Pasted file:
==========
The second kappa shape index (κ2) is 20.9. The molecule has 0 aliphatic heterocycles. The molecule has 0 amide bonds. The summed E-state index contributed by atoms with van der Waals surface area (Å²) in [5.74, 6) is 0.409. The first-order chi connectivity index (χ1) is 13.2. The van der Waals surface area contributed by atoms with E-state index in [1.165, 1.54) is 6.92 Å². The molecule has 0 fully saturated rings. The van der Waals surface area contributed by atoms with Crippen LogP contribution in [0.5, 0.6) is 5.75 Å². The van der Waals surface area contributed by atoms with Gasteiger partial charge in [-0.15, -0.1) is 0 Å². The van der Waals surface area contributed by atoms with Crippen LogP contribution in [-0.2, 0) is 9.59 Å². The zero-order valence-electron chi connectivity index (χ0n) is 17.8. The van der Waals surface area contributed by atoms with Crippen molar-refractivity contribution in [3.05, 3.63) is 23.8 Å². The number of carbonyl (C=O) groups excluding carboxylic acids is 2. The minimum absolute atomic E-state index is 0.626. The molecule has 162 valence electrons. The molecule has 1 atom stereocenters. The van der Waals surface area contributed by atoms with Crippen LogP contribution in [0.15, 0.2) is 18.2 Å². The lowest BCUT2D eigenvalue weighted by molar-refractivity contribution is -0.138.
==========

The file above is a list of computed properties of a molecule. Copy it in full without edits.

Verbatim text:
The second kappa shape index (κ2) is 20.9. The molecule has 0 aliphatic heterocycles. The molecule has 0 amide bonds. The summed E-state index contributed by atoms with van der Waals surface area (Å²) in [5.74, 6) is 0.409. The first-order chi connectivity index (χ1) is 13.2. The van der Waals surface area contributed by atoms with E-state index in [1.165, 1.54) is 6.92 Å². The molecule has 0 fully saturated rings. The van der Waals surface area contributed by atoms with Crippen LogP contribution in [0.5, 0.6) is 5.75 Å². The van der Waals surface area contributed by atoms with Gasteiger partial charge in [-0.15, -0.1) is 0 Å². The van der Waals surface area contributed by atoms with Crippen LogP contribution in [-0.2, 0) is 9.59 Å². The zero-order valence-electron chi connectivity index (χ0n) is 17.8. The van der Waals surface area contributed by atoms with Crippen molar-refractivity contribution in [3.05, 3.63) is 23.8 Å². The number of carbonyl (C=O) groups excluding carboxylic acids is 2. The minimum absolute atomic E-state index is 0.626. The molecule has 162 valence electrons. The molecule has 1 atom stereocenters. The van der Waals surface area contributed by atoms with Crippen LogP contribution in [0.15, 0.2) is 18.2 Å². The lowest BCUT2D eigenvalue weighted by molar-refractivity contribution is -0.138.